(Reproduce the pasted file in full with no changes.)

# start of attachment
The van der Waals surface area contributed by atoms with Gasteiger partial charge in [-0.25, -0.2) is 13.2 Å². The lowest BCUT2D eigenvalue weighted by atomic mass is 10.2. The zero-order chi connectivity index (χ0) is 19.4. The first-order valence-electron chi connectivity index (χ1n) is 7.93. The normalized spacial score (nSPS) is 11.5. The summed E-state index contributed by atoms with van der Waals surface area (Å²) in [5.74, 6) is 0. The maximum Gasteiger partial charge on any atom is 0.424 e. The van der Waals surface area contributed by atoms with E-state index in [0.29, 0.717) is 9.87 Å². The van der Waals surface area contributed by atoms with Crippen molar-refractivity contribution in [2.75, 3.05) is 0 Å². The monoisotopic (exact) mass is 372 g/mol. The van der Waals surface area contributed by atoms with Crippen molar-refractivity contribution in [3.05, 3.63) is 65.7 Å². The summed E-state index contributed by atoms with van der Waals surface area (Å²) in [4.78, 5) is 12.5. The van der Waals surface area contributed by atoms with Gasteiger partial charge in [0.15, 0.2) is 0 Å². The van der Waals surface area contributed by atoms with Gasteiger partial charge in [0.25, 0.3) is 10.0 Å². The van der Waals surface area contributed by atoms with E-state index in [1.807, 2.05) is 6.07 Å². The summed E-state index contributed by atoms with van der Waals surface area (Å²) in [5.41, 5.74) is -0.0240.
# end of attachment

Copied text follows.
The van der Waals surface area contributed by atoms with Gasteiger partial charge in [-0.25, -0.2) is 13.2 Å². The lowest BCUT2D eigenvalue weighted by atomic mass is 10.2. The zero-order chi connectivity index (χ0) is 19.4. The first-order valence-electron chi connectivity index (χ1n) is 7.93. The normalized spacial score (nSPS) is 11.5. The summed E-state index contributed by atoms with van der Waals surface area (Å²) in [5.74, 6) is 0. The maximum Gasteiger partial charge on any atom is 0.424 e. The van der Waals surface area contributed by atoms with E-state index in [0.29, 0.717) is 9.87 Å². The van der Waals surface area contributed by atoms with Crippen molar-refractivity contribution in [2.75, 3.05) is 0 Å². The monoisotopic (exact) mass is 372 g/mol. The van der Waals surface area contributed by atoms with Crippen molar-refractivity contribution in [3.05, 3.63) is 65.7 Å². The summed E-state index contributed by atoms with van der Waals surface area (Å²) in [4.78, 5) is 12.5. The van der Waals surface area contributed by atoms with Gasteiger partial charge in [0.15, 0.2) is 0 Å². The van der Waals surface area contributed by atoms with Gasteiger partial charge in [0.25, 0.3) is 10.0 Å². The van der Waals surface area contributed by atoms with E-state index in [1.807, 2.05) is 6.07 Å². The summed E-state index contributed by atoms with van der Waals surface area (Å²) in [5.41, 5.74) is -0.0240.